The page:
Another drawback of PPO plans is co-insurance, which means members are still on the hook for a portion of the remaining balance for out-of-network treatment costs, even after meeting the deductible. More specifically, the member’s responsibility for any services they receive outside the PPO network involves cost-sharing expenses such as deductibles, co-payments, and co-insurance. Depending on the PPO plan, co-insurance percentages paid by the insurance carrier can range from 70 to 90 percent, with the remaining 10 to 30 percent to be paid by the member.

Even though PPOs are among the most popular types of group health insurance plans and many of their features appear more attractive on the surface than other managed care policies, some PPO negatives could prove problematic, depending on your budget.

EPO
EPO stands for Exclusive Provider Organizations.

On the plus side

A main benefit of an EPO health plan is the low cost of health insurance premiums. Generally cheaper than HMOs, EPOs are structurally similar to PPOs.
Like PPOs, most EPOs don’t require referrals from a primary care physician for specialist visits.
EPOs are good for individuals who are generally in good health and don’t have to regularly be seen by specialists that may be outside of the EPO network.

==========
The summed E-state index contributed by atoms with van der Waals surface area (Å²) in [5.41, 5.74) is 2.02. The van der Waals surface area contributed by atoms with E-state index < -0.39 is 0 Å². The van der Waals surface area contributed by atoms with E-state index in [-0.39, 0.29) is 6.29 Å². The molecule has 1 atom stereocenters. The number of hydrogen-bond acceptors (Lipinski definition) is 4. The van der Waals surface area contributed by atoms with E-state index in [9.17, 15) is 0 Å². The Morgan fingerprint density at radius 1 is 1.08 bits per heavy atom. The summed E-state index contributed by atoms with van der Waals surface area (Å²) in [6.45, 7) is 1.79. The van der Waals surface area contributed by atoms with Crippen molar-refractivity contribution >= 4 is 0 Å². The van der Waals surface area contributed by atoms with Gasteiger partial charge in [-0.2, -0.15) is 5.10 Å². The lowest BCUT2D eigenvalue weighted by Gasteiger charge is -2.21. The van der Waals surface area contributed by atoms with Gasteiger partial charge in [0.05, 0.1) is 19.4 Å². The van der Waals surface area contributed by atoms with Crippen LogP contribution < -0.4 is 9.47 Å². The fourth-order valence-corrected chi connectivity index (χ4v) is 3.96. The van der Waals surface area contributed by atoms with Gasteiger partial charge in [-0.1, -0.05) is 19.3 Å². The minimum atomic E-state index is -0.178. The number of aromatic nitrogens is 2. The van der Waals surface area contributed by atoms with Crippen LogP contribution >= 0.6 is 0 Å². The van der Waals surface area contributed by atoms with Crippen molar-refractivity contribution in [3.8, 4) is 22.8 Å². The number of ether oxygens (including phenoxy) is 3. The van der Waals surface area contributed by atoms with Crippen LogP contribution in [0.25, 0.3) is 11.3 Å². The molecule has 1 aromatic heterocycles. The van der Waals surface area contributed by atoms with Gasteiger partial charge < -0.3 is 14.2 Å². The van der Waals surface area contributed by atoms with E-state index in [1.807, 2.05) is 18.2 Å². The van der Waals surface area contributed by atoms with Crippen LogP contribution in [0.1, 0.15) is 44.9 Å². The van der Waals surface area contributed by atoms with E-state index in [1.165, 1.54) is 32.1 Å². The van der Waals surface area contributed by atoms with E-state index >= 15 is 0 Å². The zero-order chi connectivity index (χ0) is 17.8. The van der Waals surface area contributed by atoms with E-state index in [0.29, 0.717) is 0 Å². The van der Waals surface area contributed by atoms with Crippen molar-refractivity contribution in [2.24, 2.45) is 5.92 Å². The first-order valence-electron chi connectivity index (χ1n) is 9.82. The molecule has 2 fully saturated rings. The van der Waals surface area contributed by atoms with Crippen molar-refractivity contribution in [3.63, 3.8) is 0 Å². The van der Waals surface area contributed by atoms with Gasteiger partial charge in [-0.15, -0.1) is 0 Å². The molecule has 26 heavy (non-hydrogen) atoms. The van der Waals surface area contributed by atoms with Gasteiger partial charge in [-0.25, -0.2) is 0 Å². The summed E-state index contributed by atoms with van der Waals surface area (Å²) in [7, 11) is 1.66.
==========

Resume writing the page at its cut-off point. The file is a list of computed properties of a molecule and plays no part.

Often better suited for rural areas where larger HMO carriers may not cover.

On the negative side

While PPO and HMO plans tend to have wider choice of caregivers, EPOs are more limited. The number of doctors to choose from within the network is typically much smaller than in HMOs and PPOs.
Another disadvantage of EPOs is the difficulty of members to see an out-of-network healthcare provider without paying all of the medical fees incurred out-of-pocket.
EPOs will generally not cover care you receive outside your network, other than for an emergency.

Choosing your health insurance plan wisely can make a huge difference when it comes to your budget, especially when cost-sharing is involved. But, you don’t have to navigate the health insurance maze alone. The experts at Freeway can answer your questions before you make that all important decision about what type of plan is best for you. Open enrollment 2016 runs from November 1, 2015 to January 31, 2016.

Use the time you have left to let Freeway help you compare healthcare plans, explore free or low-cost health insurance programs you may be eligible for, and provide you with a health insurance quote at no cost to you. Our health services are 100% FREE – so what have you got to lose?

Do you believe knowing the difference between HMOs, PPOs, and EPOs can help you to make a more educated decision in regards to what plan may be best for you? Feel free to share your thoughts in the comments section below.

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HMO, PPO, or EPO? How to Pick the Right Health Insurance Plan
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With open enrollment upon us once again, knowing the difference between HMO, PPO, and EPO can help you pick the right health insurance plan.